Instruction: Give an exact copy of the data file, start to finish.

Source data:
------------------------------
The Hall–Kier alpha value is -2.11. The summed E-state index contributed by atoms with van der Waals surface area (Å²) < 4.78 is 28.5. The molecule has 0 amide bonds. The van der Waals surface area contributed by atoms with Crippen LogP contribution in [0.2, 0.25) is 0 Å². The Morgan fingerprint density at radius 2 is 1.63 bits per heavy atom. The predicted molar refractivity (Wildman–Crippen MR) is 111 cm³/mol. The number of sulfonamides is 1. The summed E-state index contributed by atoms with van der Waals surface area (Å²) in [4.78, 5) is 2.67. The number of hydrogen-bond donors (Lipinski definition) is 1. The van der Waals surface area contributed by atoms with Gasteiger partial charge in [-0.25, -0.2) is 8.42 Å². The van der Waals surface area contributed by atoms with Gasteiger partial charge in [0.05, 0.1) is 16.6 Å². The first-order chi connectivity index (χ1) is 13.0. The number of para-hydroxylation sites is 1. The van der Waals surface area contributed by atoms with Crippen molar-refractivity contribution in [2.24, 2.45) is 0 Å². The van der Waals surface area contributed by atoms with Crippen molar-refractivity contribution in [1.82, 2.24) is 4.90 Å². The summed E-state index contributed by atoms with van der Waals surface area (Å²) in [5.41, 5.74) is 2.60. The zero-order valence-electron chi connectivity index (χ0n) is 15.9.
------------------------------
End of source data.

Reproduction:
The Hall–Kier alpha value is -2.11. The summed E-state index contributed by atoms with van der Waals surface area (Å²) < 4.78 is 28.5. The molecule has 0 amide bonds. The van der Waals surface area contributed by atoms with Crippen LogP contribution in [0.2, 0.25) is 0 Å². The Morgan fingerprint density at radius 2 is 1.63 bits per heavy atom. The predicted molar refractivity (Wildman–Crippen MR) is 111 cm³/mol. The number of sulfonamides is 1. The summed E-state index contributed by atoms with van der Waals surface area (Å²) in [4.78, 5) is 2.67. The number of hydrogen-bond donors (Lipinski definition) is 1. The van der Waals surface area contributed by atoms with Gasteiger partial charge in [-0.25, -0.2) is 8.42 Å². The van der Waals surface area contributed by atoms with Gasteiger partial charge in [0.05, 0.1) is 16.6 Å². The first-order chi connectivity index (χ1) is 13.0. The number of para-hydroxylation sites is 1. The van der Waals surface area contributed by atoms with Crippen molar-refractivity contribution in [2.24, 2.45) is 0 Å². The van der Waals surface area contributed by atoms with Crippen molar-refractivity contribution in [1.82, 2.24) is 4.90 Å². The summed E-state index contributed by atoms with van der Waals surface area (Å²) in [5.41, 5.74) is 2.60. The zero-order valence-electron chi connectivity index (χ0n) is 15.9.